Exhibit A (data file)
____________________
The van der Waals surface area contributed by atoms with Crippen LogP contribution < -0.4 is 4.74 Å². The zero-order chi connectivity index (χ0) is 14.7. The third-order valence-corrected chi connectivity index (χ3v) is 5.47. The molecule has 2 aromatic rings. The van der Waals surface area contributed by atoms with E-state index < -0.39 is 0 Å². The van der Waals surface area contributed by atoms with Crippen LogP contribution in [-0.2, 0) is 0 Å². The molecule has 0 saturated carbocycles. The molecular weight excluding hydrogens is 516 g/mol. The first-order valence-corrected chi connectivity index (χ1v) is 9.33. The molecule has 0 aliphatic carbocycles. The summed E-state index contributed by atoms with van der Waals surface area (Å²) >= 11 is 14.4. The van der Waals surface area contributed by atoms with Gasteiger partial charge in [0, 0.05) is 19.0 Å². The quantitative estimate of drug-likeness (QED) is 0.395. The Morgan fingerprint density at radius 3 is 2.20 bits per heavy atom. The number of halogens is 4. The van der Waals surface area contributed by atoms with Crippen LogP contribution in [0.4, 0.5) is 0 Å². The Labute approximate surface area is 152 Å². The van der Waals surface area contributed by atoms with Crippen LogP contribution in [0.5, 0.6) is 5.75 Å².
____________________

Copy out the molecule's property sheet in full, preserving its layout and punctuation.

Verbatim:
The van der Waals surface area contributed by atoms with Crippen LogP contribution < -0.4 is 4.74 Å². The zero-order chi connectivity index (χ0) is 14.7. The third-order valence-corrected chi connectivity index (χ3v) is 5.47. The molecule has 2 aromatic rings. The van der Waals surface area contributed by atoms with E-state index < -0.39 is 0 Å². The van der Waals surface area contributed by atoms with Crippen LogP contribution in [-0.2, 0) is 0 Å². The molecule has 0 saturated carbocycles. The molecular weight excluding hydrogens is 516 g/mol. The first-order valence-corrected chi connectivity index (χ1v) is 9.33. The molecule has 0 aliphatic carbocycles. The summed E-state index contributed by atoms with van der Waals surface area (Å²) >= 11 is 14.4. The van der Waals surface area contributed by atoms with Gasteiger partial charge in [0, 0.05) is 19.0 Å². The quantitative estimate of drug-likeness (QED) is 0.395. The Morgan fingerprint density at radius 3 is 2.20 bits per heavy atom. The number of halogens is 4. The van der Waals surface area contributed by atoms with Crippen LogP contribution in [0.4, 0.5) is 0 Å². The Labute approximate surface area is 152 Å². The van der Waals surface area contributed by atoms with Crippen LogP contribution in [0.5, 0.6) is 5.75 Å².